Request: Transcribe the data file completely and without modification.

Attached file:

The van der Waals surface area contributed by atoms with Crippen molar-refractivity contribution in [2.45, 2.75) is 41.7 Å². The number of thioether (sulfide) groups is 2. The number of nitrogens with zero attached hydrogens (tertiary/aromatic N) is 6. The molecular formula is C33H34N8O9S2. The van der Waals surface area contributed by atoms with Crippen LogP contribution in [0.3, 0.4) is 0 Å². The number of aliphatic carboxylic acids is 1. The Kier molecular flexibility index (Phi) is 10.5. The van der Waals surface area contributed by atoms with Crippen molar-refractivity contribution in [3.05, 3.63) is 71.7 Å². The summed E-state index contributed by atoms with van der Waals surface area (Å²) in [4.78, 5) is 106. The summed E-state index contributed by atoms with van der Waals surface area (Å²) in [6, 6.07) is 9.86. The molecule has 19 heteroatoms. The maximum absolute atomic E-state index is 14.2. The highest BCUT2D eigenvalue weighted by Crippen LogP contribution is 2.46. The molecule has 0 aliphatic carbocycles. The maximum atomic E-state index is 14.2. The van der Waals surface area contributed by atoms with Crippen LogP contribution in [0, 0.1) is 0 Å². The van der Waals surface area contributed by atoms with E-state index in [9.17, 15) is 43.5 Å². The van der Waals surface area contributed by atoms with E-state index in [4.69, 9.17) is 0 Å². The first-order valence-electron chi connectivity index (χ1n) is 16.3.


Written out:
The van der Waals surface area contributed by atoms with Crippen molar-refractivity contribution in [2.45, 2.75) is 41.7 Å². The number of thioether (sulfide) groups is 2. The number of nitrogens with zero attached hydrogens (tertiary/aromatic N) is 6. The molecular formula is C33H34N8O9S2. The van der Waals surface area contributed by atoms with Crippen LogP contribution in [0.3, 0.4) is 0 Å². The number of aliphatic carboxylic acids is 1. The Kier molecular flexibility index (Phi) is 10.5. The van der Waals surface area contributed by atoms with Crippen molar-refractivity contribution in [3.05, 3.63) is 71.7 Å². The summed E-state index contributed by atoms with van der Waals surface area (Å²) in [4.78, 5) is 106. The summed E-state index contributed by atoms with van der Waals surface area (Å²) in [6, 6.07) is 9.86. The molecule has 19 heteroatoms. The maximum absolute atomic E-state index is 14.2. The highest BCUT2D eigenvalue weighted by Crippen LogP contribution is 2.46. The molecule has 0 aliphatic carbocycles. The maximum atomic E-state index is 14.2. The van der Waals surface area contributed by atoms with Crippen LogP contribution in [0, 0.1) is 0 Å². The van der Waals surface area contributed by atoms with E-state index in [9.17, 15) is 43.5 Å². The van der Waals surface area contributed by atoms with E-state index in [4.69, 9.17) is 0 Å². The first-order valence-electron chi connectivity index (χ1n) is 16.3.